We keep hearing about how the very nature of work is changing, and this impending talent gap may be the first sign of a major shift into the unknown. There are several factors driving this change, but here are the most urgent:
Education pay gap
According to Pew Research, college-educated workers are more likely to be employed than at any other time in history. That would normally be good news, but it belies a sinister truth — the pay gap between education levels is skyrocketing. Those lucky enough to have college or vocational training in today’s market will make, on average, $20,000 more annually than their high school-trained counterparts, the widest the gap has ever been.
However college is becoming less and less of a reality for most of the public. Preposterous rising tuition costs are outweighing the benefits for many. As financial gatekeepers squeeze more people out of higher education, companies will continue to see a steady decline in applicants with specialized skills. It’s just physics.
More workers are self-employed or work for a start-up business than ever before (about 30% of the national workforce), and hopping jobs becomes easier every time they update their LinkedIn profile. It doesn’t take much to lose an employee anymore, as the internet has made the world much smaller.
A younger generation with a strong sense of independence has embraced the idea of defining their own careers on their own terms. The twist is, unlike previous generations, they have all the tools and technology to accomplish it. Highly skilled, industrious and innovative employees are not only in shorter supply, they are far less “sticky” than they used to be.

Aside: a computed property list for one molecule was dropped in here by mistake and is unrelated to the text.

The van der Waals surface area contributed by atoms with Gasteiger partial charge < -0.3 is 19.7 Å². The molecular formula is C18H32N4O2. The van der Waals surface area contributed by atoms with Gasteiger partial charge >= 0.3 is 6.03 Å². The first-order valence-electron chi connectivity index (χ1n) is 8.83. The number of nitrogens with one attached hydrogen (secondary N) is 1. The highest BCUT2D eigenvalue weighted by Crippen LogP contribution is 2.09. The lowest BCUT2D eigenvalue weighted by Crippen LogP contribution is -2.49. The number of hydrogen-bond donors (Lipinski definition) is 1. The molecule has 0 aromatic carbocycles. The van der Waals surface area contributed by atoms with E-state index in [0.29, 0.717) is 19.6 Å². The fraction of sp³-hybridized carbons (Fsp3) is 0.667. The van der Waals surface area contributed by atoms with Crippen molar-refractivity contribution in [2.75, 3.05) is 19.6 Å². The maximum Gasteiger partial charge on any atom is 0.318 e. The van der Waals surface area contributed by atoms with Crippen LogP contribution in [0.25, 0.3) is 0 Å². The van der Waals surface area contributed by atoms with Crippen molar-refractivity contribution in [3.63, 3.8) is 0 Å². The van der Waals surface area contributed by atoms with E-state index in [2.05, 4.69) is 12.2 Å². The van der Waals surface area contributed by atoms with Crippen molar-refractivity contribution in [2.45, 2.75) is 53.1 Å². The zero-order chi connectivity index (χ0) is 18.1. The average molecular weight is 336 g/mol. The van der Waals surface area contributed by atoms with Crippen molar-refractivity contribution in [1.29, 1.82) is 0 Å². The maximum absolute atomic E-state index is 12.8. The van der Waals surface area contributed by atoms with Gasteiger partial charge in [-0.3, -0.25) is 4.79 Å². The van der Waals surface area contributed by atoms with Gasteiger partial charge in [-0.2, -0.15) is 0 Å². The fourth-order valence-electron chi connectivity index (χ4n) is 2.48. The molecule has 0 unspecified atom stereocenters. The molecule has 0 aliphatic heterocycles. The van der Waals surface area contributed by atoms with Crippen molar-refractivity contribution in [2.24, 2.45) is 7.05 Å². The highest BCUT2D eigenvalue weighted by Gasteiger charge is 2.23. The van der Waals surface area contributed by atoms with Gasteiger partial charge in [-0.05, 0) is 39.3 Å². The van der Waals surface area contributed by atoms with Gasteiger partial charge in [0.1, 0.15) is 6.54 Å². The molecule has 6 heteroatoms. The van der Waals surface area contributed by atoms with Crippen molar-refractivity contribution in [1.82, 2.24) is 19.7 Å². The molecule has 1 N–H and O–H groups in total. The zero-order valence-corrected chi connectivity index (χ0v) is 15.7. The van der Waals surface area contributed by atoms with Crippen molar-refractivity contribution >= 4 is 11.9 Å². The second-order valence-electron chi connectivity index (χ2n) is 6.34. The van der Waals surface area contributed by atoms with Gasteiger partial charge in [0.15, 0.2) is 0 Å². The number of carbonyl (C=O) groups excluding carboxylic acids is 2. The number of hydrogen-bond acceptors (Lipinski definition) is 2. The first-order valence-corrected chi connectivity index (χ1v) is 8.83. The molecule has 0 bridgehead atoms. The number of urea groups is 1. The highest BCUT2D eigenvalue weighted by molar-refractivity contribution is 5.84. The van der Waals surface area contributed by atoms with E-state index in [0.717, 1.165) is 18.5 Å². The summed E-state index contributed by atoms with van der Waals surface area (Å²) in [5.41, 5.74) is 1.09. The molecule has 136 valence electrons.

Maybe you’ve noticed there has been some strife in the American political arena lately? Without opening a can of worms, it’s pretty fair to say that there is uncertainty in the air over a few things. Suffice to say, that employee engagement and satisfaction suffers in times of socio-political uncertainty or upheaval.
Article Continues Below
In short, the dread of uncertainty can sometimes be worse than the reality of unemployment. Not only will organizations have to scour harder for talent, they will have to work harder to keep the talent they have until a better semblance of order is gained.
How to stand out
Here are some quick tips to make your recruiting efforts stand out amid a talent crisis:
- Be clear and descriptive – When employees are in a hurry to find a job they need to know three things straight away – what the job is, what skills are required, and how much it pays. If you don’t have these front and center in your job listings, you lose a lot of eyeballs right off the bat.
- Step up early recognition and engagement – A majority of employees decide whether they want to stay at a job within the first six months. Build yourself some extra insurance with a full-throated first year engagement and reward scheme that tracks milestones and marks progress.
- Rethink remote work policies – Are there critical positions in your company that need to be filled but don’t necessarily need a warm body in the office? If so, seriously consider offering remote work positions. You open yourself up to an immensely wider talent pool, and the technology to make it work is readily available.
Recruiting has always been a tough racket, and until we can get more clarity on what our new work priorities will be heading into the next few decades, it will continue to be a bit of a roller coaster. However, there are always talented workers out there, and market disruptions always work both ways – as employees further unlock their potential, their employers must be on the edge with them, always thinking of ways to work smaller, faster, and smarter.
This was originally published on the Michael C. Fina blog.